Beauty is definitely in the eyes of the beholder. Sunsets, small children, flowers on a desert, a pretty girl. they’re all fine, but to me, this is beauty. Aesthetic, streamlined (in a rotweillor sort of way), powerful and a ‘toys for boys’ outright winner.
I give you the Tiger chopper coming on-line in the Australian Defence inventory.
Some good pics here
of guys from 5/7RAR* in Iraq courtesy of Defence Media
Here’s a sample…
Full title: 5th/7th Batallion, The Royal Australian Regiment.
I received this email from Defence Media this evening.
Time Magazine has today published an article regarding SAS operations in Afghanistan in 2002.
Our Special Forces in Afghanistan operated under strict Rules of Engagement, and these included the specific and discriminatory use of force in order to achieve their missions. These rules include and always retain the inherent right of our soldiers to defend themselves and their fellow soldiers if threatened.
It is Defence’s policy to not disclose the detail of classified operational activities, in order to preserve operational security and the safety of ADF members and their families, as well as to protect Defence capabilities and procedures.
However, in light of the Time Magazine article and having regard to the fact that the action in question was completed over three years ago, Defence can confirm the following:
As briefed at the time, a SAS patrol was engaged in a contact in May 2002. A larger SAS force coming to its assistance was also involved in the broader action, after being fired upon.
These tactical actions were reviewed after the incident and were determined by Army to be in accordance with the Rules of Engagement. Each Australian element that opened fire, or called in fire, did so in response to direct threats to their safety.
Some internal aspects of Patrol K3 were investigated fully at the time and appropriate disciplinary action initiated.
Time may have published the article today but as yet I can’t find it at their website.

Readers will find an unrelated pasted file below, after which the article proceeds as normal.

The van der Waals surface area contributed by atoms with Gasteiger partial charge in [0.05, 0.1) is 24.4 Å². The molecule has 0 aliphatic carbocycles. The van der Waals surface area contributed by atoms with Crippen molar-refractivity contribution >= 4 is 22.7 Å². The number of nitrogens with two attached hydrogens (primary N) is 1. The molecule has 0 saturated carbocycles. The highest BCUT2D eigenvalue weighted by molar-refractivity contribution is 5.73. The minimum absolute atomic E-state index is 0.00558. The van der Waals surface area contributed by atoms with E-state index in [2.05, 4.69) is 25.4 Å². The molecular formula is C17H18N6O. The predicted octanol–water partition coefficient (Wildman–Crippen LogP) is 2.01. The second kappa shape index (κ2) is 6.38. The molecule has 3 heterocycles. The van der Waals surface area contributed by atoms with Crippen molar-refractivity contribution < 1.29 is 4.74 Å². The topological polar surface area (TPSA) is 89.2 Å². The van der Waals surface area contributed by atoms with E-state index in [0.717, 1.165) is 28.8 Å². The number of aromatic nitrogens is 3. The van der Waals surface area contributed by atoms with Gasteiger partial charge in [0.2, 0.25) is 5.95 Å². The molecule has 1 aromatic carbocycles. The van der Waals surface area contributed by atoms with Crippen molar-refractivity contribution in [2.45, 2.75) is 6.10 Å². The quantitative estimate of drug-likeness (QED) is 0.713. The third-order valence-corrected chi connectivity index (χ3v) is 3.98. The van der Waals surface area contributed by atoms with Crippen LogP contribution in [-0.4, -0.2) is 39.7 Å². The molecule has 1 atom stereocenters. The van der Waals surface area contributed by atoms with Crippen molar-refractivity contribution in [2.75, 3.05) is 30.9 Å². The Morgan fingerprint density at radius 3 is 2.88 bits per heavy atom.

Maybe the story will be released after midnight.
If this is Defence’s answer then the article must be another attack on the poor old soldier. Maybe a Trooper spoke harshly to the enemy.
I finally got a link on the story sent to me by Regimental contacts. The Australian quotes the Time article here
Summary: Guys are in ambush…armed man approaches appears to ready to use weapon..is shot. Weapon and head gear collected.
SOP so far.
Other locals start shooting…patrol calls for back up…airstrike…some more killed.
Years later a journalist says their civilians.
After the incident, according to the patrol leader quoted by Time, the trooper who found the trophies paraded the dead man’s turban.
Is this a crime? What did he do? I’ve picked gear up and showed it to others. I’ve carried captured weapons and equipment out of the contact area….is this parading dead men’s gear?
Must be more to it than this trivia.
When it was confiscated, the accused Australian trooper and three other SAS men on the patrol complained to senior officers that the leader had made poor decisions under fire and put men at risk.
Sounds like a bit of bickering between fired up troops and it makes Time Magazine. How desparate are the MSM to fault the military.
The patrol leader denied the claims, but the major commanding Three Squadron, Vance Khan, segregated the whole patrol and took its members off operational duties.
The Federal Government has chosen ASC Shipbuilder Pty Ltd as the preferred shipbuilder for Navy’s Air Warfare Destroyers (AWDs) – one of Australia’s largest and most complex Defence projects worth up to $6 billion.
Senator Hill said the Government made the decision after accepting the unanimous recommendation of the Source Selection Board on the basis that ASC Shipbuilders offered a superior bid in terms of value for money.
In addition, the Government has granted first pass approval and provided $455 million towards the next phase of activities including further design work, workforce skilling, initial infrastructure investment and facilities construction.
The construction of the Air Warfare Destroyers will be one of the most significant shipbuilding projects undertaken in Australia to date, and will provide enormous opportunities for Australian industry.
“More than 1000 direct jobs will be created in South Australia as part of the build contract however, up to 70% of the module construction will be sub-contracted to other shipyards around Australia creating around 1000 additional jobs throughout the country.
Defence is currently evaluating three ship designer proposals from Blohm +Voss, Gibbs &Cox and Navantia (formerly Izar). ASC Shipbuilder is now in a position to assist the Commonwealth to select one of those designers in mid 2005, whose evolved design will be further considered in conjunction with an Australianised version of Spain’s existing F100 ship design.
Ministerial Release in full here